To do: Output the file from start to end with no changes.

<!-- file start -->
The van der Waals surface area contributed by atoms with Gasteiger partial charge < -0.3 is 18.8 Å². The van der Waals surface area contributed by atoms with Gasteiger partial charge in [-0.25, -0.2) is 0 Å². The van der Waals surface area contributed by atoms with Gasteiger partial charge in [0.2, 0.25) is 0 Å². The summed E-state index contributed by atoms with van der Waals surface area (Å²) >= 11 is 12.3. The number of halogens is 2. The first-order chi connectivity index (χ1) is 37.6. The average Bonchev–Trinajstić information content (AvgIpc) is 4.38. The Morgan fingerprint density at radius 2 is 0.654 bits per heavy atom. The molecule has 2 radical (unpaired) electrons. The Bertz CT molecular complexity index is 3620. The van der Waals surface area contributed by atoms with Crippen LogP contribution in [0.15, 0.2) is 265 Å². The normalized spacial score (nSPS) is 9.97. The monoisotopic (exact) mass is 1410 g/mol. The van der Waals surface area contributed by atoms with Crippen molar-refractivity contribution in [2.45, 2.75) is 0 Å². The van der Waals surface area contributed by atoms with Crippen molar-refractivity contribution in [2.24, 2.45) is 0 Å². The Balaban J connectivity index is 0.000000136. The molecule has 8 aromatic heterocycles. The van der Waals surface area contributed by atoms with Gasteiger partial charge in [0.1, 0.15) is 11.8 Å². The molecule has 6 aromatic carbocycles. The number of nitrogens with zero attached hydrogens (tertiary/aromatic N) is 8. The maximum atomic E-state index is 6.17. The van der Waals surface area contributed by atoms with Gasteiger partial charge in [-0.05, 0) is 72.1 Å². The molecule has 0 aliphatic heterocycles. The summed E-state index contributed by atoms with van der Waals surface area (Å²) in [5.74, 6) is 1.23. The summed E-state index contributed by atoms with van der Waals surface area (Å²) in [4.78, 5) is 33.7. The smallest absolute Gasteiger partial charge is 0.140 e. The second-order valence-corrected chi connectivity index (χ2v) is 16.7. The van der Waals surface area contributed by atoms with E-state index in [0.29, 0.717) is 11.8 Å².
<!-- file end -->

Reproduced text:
The van der Waals surface area contributed by atoms with Gasteiger partial charge < -0.3 is 18.8 Å². The van der Waals surface area contributed by atoms with Gasteiger partial charge in [-0.25, -0.2) is 0 Å². The van der Waals surface area contributed by atoms with Gasteiger partial charge in [0.2, 0.25) is 0 Å². The summed E-state index contributed by atoms with van der Waals surface area (Å²) >= 11 is 12.3. The number of halogens is 2. The first-order chi connectivity index (χ1) is 37.6. The average Bonchev–Trinajstić information content (AvgIpc) is 4.38. The Morgan fingerprint density at radius 2 is 0.654 bits per heavy atom. The molecule has 2 radical (unpaired) electrons. The Bertz CT molecular complexity index is 3620. The van der Waals surface area contributed by atoms with Crippen LogP contribution in [0.15, 0.2) is 265 Å². The normalized spacial score (nSPS) is 9.97. The monoisotopic (exact) mass is 1410 g/mol. The van der Waals surface area contributed by atoms with Crippen molar-refractivity contribution in [2.45, 2.75) is 0 Å². The van der Waals surface area contributed by atoms with Crippen molar-refractivity contribution in [2.24, 2.45) is 0 Å². The Balaban J connectivity index is 0.000000136. The molecule has 8 aromatic heterocycles. The van der Waals surface area contributed by atoms with Gasteiger partial charge in [0.1, 0.15) is 11.8 Å². The molecule has 6 aromatic carbocycles. The number of nitrogens with zero attached hydrogens (tertiary/aromatic N) is 8. The maximum atomic E-state index is 6.17. The van der Waals surface area contributed by atoms with Gasteiger partial charge in [-0.05, 0) is 72.1 Å². The molecule has 0 aliphatic heterocycles. The summed E-state index contributed by atoms with van der Waals surface area (Å²) in [5.74, 6) is 1.23. The summed E-state index contributed by atoms with van der Waals surface area (Å²) in [4.78, 5) is 33.7. The smallest absolute Gasteiger partial charge is 0.140 e. The second-order valence-corrected chi connectivity index (χ2v) is 16.7. The van der Waals surface area contributed by atoms with E-state index in [0.29, 0.717) is 11.8 Å².